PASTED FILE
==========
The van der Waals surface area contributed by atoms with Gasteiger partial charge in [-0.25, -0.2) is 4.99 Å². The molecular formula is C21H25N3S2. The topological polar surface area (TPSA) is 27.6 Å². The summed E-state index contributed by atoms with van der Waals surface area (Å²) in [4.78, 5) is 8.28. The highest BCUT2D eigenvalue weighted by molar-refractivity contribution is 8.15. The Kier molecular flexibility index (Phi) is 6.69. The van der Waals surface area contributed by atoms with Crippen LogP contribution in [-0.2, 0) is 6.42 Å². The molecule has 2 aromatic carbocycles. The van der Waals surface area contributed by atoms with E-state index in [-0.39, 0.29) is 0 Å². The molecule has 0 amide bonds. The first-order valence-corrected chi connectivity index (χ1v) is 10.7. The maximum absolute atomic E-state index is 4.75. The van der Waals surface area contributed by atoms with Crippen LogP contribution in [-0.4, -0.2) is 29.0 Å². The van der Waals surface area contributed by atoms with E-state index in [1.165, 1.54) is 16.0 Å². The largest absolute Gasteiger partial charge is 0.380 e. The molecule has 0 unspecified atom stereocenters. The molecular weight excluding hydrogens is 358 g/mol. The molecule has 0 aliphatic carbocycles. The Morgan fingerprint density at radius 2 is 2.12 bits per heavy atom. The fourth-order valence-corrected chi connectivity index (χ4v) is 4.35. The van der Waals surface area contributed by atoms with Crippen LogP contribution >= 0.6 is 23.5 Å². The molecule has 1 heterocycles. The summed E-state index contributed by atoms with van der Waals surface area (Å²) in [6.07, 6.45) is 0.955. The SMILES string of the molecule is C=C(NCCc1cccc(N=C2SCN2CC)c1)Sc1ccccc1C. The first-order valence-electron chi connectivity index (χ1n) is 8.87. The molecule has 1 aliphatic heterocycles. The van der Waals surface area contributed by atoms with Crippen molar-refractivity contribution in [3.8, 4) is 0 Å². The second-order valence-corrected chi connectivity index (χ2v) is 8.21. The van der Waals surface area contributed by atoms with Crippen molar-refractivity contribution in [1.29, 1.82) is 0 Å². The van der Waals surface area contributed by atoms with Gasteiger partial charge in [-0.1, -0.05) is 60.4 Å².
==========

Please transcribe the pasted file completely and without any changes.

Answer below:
The van der Waals surface area contributed by atoms with Gasteiger partial charge in [-0.25, -0.2) is 4.99 Å². The molecular formula is C21H25N3S2. The topological polar surface area (TPSA) is 27.6 Å². The summed E-state index contributed by atoms with van der Waals surface area (Å²) in [4.78, 5) is 8.28. The highest BCUT2D eigenvalue weighted by molar-refractivity contribution is 8.15. The Kier molecular flexibility index (Phi) is 6.69. The van der Waals surface area contributed by atoms with Crippen LogP contribution in [-0.2, 0) is 6.42 Å². The molecule has 2 aromatic carbocycles. The van der Waals surface area contributed by atoms with E-state index in [-0.39, 0.29) is 0 Å². The molecule has 0 amide bonds. The first-order valence-corrected chi connectivity index (χ1v) is 10.7. The maximum absolute atomic E-state index is 4.75. The van der Waals surface area contributed by atoms with Crippen LogP contribution in [-0.4, -0.2) is 29.0 Å². The van der Waals surface area contributed by atoms with E-state index in [1.165, 1.54) is 16.0 Å². The largest absolute Gasteiger partial charge is 0.380 e. The molecule has 0 unspecified atom stereocenters. The molecular weight excluding hydrogens is 358 g/mol. The molecule has 0 aliphatic carbocycles. The Morgan fingerprint density at radius 2 is 2.12 bits per heavy atom. The fourth-order valence-corrected chi connectivity index (χ4v) is 4.35. The van der Waals surface area contributed by atoms with Crippen LogP contribution >= 0.6 is 23.5 Å². The molecule has 1 heterocycles. The summed E-state index contributed by atoms with van der Waals surface area (Å²) in [6.07, 6.45) is 0.955. The SMILES string of the molecule is C=C(NCCc1cccc(N=C2SCN2CC)c1)Sc1ccccc1C. The first-order valence-electron chi connectivity index (χ1n) is 8.87. The molecule has 1 aliphatic heterocycles. The van der Waals surface area contributed by atoms with Crippen molar-refractivity contribution in [3.8, 4) is 0 Å². The second-order valence-corrected chi connectivity index (χ2v) is 8.21. The van der Waals surface area contributed by atoms with Crippen molar-refractivity contribution in [1.29, 1.82) is 0 Å². The van der Waals surface area contributed by atoms with Gasteiger partial charge in [-0.1, -0.05) is 60.4 Å².